Arthritis, infectious (bacterial)

Bacterial arthritis is a highly destructive form of joint disease most often caused by hematogenous spread of organisms from a distant site of infection. Direct penetration of the joint as a result of trauma or surgery and spread from adjacent osteomyelitis may also cause bacterial arthritis. Any joint in the body may be affected. Gonococcal arthritis causes a distinct clinical syndrome and is often considered separately.
Septic arthritis
Pyogenic arthritis
In most cases of septic arthritis, bacteria spread from a primary site of infection, usually in adjacent bone or soft tissue, through the bloodstream to the joint. Common infecting organisms include:
* four strains of gram-positive cocci - Staphylococcus aureus, Streptococcus pyogenes, Streptococcus pneumoniae, and Streptococcus viridans
* two strains of gram-negative cocci - Neisseria gonorrhoeae and Haemophilus influenzae
* various gram-negative bacilli, including Escherichia coli, Salmonella, and Pseudomonas.
Septic arthritis
Septic arthritis
Rarely, fungi or mycobacteria cause the infection. Anaerobic organisms such as gram-positive cocci may infect children over age 2 and adults. H. influenzae most often infects children under age 2.
Various factors can predispose a person to septic arthritis. Any concurrent bacterial infection (of the genitourinary or upper respiratory tract, for example) or serious chronic illness (such as cancer, renal failure, rheumatoid arthritis, septic lupus erythematosus, diabetes, or cirrhosis) heightens susceptibility. Consequently, alcoholics and the elderly run an increased risk of developing septic arthritis.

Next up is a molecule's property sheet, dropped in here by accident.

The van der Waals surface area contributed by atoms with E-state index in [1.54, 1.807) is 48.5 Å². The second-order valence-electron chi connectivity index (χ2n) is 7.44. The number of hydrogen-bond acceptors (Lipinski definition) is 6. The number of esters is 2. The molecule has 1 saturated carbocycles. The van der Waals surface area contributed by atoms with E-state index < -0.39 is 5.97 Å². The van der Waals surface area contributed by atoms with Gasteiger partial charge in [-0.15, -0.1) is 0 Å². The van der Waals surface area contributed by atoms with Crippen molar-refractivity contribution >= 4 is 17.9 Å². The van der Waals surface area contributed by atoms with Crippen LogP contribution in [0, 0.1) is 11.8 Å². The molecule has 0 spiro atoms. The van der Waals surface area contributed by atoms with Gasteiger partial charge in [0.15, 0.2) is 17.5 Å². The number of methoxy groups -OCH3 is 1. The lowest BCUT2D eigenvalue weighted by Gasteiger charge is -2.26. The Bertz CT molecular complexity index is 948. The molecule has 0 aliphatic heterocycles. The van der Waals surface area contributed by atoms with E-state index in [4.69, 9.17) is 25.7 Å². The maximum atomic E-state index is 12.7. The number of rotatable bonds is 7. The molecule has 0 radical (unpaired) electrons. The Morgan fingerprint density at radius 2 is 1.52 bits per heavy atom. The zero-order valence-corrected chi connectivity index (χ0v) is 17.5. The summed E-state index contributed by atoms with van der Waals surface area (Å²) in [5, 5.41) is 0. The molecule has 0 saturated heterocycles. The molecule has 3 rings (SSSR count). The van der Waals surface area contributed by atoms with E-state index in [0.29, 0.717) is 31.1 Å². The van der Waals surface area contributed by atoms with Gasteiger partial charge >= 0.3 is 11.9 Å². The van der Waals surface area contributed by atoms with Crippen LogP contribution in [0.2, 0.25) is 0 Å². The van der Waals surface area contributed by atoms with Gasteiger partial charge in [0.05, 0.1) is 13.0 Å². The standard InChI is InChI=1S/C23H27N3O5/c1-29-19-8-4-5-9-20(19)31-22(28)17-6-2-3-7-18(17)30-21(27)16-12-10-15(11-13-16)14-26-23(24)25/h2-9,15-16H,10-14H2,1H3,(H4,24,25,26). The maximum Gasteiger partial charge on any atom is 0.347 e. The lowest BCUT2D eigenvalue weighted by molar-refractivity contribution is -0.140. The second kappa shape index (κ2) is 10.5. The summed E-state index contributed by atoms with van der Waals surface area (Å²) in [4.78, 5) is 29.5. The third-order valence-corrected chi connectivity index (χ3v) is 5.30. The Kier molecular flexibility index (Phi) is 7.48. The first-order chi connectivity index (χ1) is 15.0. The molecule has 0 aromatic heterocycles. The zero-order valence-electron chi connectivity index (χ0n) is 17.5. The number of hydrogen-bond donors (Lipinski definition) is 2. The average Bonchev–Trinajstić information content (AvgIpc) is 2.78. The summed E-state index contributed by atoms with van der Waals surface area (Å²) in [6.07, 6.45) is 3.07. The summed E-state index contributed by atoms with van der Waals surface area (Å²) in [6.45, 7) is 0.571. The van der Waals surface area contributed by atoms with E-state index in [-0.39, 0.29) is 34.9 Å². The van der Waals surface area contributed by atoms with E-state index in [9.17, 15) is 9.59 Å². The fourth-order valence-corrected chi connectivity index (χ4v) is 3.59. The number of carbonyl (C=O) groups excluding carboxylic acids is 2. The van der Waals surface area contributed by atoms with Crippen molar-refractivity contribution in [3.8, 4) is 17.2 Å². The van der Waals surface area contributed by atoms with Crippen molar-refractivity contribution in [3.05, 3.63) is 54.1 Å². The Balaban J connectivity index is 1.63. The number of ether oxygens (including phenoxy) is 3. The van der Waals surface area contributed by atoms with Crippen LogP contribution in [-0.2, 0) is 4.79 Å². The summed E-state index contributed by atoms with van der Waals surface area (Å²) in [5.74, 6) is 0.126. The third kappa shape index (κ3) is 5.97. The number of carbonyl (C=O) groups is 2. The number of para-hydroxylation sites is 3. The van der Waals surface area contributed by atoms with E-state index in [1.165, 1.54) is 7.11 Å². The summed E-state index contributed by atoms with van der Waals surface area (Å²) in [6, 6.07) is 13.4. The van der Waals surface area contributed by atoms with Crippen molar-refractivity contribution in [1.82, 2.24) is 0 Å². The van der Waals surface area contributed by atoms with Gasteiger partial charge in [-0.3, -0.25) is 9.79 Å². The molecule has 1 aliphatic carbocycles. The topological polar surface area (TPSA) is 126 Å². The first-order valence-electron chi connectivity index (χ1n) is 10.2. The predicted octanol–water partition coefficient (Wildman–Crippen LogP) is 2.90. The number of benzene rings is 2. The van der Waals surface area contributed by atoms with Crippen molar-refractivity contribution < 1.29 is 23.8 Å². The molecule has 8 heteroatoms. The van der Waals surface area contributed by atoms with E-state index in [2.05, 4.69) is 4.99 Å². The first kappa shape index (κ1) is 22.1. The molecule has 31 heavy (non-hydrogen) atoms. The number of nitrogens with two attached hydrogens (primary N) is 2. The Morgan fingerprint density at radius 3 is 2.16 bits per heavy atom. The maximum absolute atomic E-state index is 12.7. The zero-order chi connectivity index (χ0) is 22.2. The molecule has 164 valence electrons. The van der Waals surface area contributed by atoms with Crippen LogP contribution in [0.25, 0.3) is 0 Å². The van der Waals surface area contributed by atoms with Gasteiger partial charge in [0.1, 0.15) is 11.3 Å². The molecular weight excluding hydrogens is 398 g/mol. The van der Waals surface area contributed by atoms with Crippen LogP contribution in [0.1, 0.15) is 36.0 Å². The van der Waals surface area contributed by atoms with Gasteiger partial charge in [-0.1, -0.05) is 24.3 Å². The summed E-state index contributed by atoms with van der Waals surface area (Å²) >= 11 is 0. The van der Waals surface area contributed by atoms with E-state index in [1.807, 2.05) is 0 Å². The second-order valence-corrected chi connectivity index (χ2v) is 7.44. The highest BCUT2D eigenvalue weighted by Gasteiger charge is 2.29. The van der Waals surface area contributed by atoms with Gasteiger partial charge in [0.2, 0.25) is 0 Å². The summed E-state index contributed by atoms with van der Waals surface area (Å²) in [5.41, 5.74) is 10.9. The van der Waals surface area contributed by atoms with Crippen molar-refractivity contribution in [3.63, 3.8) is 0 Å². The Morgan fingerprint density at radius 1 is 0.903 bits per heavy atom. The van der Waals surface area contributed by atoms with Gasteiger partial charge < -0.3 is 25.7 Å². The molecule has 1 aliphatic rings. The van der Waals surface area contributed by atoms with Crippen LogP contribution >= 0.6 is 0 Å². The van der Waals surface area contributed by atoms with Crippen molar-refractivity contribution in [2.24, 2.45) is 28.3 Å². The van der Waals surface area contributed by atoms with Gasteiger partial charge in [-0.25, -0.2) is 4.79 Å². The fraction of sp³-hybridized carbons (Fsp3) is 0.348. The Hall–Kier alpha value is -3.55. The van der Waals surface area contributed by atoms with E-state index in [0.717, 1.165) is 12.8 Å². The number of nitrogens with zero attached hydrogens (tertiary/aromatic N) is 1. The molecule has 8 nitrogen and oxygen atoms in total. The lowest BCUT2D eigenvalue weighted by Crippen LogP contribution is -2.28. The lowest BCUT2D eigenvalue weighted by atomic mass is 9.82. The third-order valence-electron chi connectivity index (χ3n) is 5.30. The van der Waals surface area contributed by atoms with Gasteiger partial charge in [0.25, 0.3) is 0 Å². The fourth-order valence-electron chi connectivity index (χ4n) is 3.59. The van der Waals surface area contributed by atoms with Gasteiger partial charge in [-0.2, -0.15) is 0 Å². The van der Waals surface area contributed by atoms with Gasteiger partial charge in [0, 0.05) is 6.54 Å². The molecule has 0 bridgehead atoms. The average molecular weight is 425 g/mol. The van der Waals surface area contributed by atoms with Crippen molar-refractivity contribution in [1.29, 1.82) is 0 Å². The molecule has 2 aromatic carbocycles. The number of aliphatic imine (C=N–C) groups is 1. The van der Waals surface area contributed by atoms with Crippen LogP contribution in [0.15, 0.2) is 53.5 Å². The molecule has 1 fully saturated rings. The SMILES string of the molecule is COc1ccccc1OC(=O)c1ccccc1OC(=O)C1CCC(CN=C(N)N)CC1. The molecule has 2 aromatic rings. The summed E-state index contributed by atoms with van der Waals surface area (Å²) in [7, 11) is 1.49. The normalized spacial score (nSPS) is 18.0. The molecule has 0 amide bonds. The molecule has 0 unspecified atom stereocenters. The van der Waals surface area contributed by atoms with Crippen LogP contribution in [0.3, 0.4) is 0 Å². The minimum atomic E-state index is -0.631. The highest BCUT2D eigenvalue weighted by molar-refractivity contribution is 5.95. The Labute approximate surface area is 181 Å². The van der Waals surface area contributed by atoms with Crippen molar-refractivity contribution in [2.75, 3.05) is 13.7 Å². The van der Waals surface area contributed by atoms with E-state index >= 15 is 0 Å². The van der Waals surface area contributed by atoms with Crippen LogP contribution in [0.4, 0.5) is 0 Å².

Susceptibility also increases among patients with immune system depression or a history of immunosuppressive therapy. I.V. drug abuse can also lead to septic arthritis. Other predisposing factors include recent articular trauma, joint surgery, intra-articular injections, and local joint abnormalities.
INCIDENCE (IN U.S.): Unknown
PREDOMINANT SEX: Gonococcal arthritis in males
PREDOMINANT AGE: Gonococcal arthritis in sexually active adults
• Gonococcal arthritis: young adults
• Other bacterial causes: all ages
• Hallmark: acute onset of a swollen, painful joint
• Limited range of motion of the joint
• Effusion, with varying degrees of erythema and increased warmth around the joint
• Single joint affected in 80% to 90% of cases of nongonococcal arthritis
• Gonococcal dermatitis-arthritis syndrome
1. Typical pattern is a migratory polyarthritis or tenosynovitis
2. Small pustules on the trunk or extremities
• Febrile patient at presentation
• Most commonly affected joints in adult: knee and hip, but any joint may be involved; in children: hip
• Bacteria spread from another locus of infection
1. Highly vascular synovium is invaded by hematogenously spread bacteria.
2. WBC enzymes cause necrosis of synovium, cartilage, and bone.
3. Extensive joint destruction is rapid if infection is not treated with appropriate IV antibiotics and drainage of necrotic material.
• Predisposing factors: rheumatoid arthritis, prosthetic joints, advanced age, immunodeficiency
• The most common nongonococcal organisms are Staphylococcus aureus,
b-hemolytic streptococci, and gram-negative bacilli.
• Gout
• Pseudogout
• Trauma
• Hemarthrosis
• Rheumatic fever
• Adult or juvenile rheumatoid arthritis
• Spondyloarthropathies such as Reiter’s syndrome
• Osteomyelitis
• Viral arthritides
• Septic bursitis
Septic arthritis
• Joint aspiration, Gram stain, and culture of the synovial fluid